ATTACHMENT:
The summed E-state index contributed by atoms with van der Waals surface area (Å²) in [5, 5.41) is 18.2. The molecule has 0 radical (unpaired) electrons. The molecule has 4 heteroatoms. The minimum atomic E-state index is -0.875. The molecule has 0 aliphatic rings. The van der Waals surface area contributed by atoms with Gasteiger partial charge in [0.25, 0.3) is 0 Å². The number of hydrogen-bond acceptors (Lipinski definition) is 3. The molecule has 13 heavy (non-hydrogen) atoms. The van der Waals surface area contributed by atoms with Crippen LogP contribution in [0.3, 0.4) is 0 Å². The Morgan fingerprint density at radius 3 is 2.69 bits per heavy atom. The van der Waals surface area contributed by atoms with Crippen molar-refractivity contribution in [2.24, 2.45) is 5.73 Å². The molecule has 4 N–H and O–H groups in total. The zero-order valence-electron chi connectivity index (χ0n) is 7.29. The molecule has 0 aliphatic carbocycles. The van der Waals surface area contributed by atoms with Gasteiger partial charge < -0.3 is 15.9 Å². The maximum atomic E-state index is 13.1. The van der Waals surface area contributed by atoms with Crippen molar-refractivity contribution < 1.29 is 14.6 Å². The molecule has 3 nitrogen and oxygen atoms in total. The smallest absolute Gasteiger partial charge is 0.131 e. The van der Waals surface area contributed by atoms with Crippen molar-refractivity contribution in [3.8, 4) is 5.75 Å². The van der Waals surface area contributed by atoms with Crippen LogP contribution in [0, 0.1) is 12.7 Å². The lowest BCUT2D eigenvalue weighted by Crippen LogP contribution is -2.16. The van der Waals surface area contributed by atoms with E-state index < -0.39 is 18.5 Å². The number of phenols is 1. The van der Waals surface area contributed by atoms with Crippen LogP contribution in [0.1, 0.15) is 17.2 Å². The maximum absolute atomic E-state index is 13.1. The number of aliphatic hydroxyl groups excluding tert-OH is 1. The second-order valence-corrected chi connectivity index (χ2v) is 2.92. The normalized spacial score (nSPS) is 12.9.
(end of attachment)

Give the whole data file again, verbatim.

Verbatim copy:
The summed E-state index contributed by atoms with van der Waals surface area (Å²) in [5, 5.41) is 18.2. The molecule has 0 radical (unpaired) electrons. The molecule has 4 heteroatoms. The minimum atomic E-state index is -0.875. The molecule has 0 aliphatic rings. The van der Waals surface area contributed by atoms with Gasteiger partial charge in [0.25, 0.3) is 0 Å². The number of hydrogen-bond acceptors (Lipinski definition) is 3. The molecule has 13 heavy (non-hydrogen) atoms. The van der Waals surface area contributed by atoms with Crippen LogP contribution in [0.3, 0.4) is 0 Å². The Morgan fingerprint density at radius 3 is 2.69 bits per heavy atom. The van der Waals surface area contributed by atoms with Crippen molar-refractivity contribution in [2.24, 2.45) is 5.73 Å². The molecule has 4 N–H and O–H groups in total. The zero-order valence-electron chi connectivity index (χ0n) is 7.29. The molecule has 0 aliphatic carbocycles. The van der Waals surface area contributed by atoms with Gasteiger partial charge < -0.3 is 15.9 Å². The maximum atomic E-state index is 13.1. The van der Waals surface area contributed by atoms with Crippen molar-refractivity contribution < 1.29 is 14.6 Å². The molecule has 3 nitrogen and oxygen atoms in total. The smallest absolute Gasteiger partial charge is 0.131 e. The van der Waals surface area contributed by atoms with Crippen molar-refractivity contribution in [3.8, 4) is 5.75 Å². The van der Waals surface area contributed by atoms with Crippen LogP contribution in [0, 0.1) is 12.7 Å². The lowest BCUT2D eigenvalue weighted by Crippen LogP contribution is -2.16. The van der Waals surface area contributed by atoms with E-state index < -0.39 is 18.5 Å². The number of phenols is 1. The van der Waals surface area contributed by atoms with Crippen LogP contribution in [0.1, 0.15) is 17.2 Å². The maximum absolute atomic E-state index is 13.1. The number of aliphatic hydroxyl groups excluding tert-OH is 1. The second-order valence-corrected chi connectivity index (χ2v) is 2.92. The normalized spacial score (nSPS) is 12.9.